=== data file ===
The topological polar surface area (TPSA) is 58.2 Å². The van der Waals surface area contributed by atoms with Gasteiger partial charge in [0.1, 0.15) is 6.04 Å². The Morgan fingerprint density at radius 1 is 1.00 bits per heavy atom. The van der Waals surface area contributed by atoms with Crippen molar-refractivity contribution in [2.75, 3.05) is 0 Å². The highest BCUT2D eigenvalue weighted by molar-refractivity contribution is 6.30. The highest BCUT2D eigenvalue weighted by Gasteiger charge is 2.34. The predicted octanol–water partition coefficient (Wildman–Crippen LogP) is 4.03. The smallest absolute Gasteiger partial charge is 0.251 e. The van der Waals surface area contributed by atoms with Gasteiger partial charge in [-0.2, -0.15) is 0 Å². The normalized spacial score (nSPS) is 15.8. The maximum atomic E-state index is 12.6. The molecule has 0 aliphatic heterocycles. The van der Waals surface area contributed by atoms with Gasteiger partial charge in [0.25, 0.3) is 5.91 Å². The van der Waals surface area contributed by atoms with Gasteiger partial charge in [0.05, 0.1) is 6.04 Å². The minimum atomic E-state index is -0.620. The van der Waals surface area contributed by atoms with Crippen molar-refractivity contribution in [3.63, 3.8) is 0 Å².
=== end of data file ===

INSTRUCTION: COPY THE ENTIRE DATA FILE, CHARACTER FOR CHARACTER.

The topological polar surface area (TPSA) is 58.2 Å². The van der Waals surface area contributed by atoms with Gasteiger partial charge in [0.1, 0.15) is 6.04 Å². The Morgan fingerprint density at radius 1 is 1.00 bits per heavy atom. The van der Waals surface area contributed by atoms with Crippen molar-refractivity contribution in [2.75, 3.05) is 0 Å². The highest BCUT2D eigenvalue weighted by molar-refractivity contribution is 6.30. The highest BCUT2D eigenvalue weighted by Gasteiger charge is 2.34. The predicted octanol–water partition coefficient (Wildman–Crippen LogP) is 4.03. The smallest absolute Gasteiger partial charge is 0.251 e. The van der Waals surface area contributed by atoms with Gasteiger partial charge in [-0.2, -0.15) is 0 Å². The normalized spacial score (nSPS) is 15.8. The maximum atomic E-state index is 12.6. The molecule has 0 aliphatic heterocycles. The van der Waals surface area contributed by atoms with Gasteiger partial charge in [0.25, 0.3) is 5.91 Å². The van der Waals surface area contributed by atoms with Gasteiger partial charge in [0.05, 0.1) is 6.04 Å². The minimum atomic E-state index is -0.620. The van der Waals surface area contributed by atoms with Crippen molar-refractivity contribution in [3.63, 3.8) is 0 Å².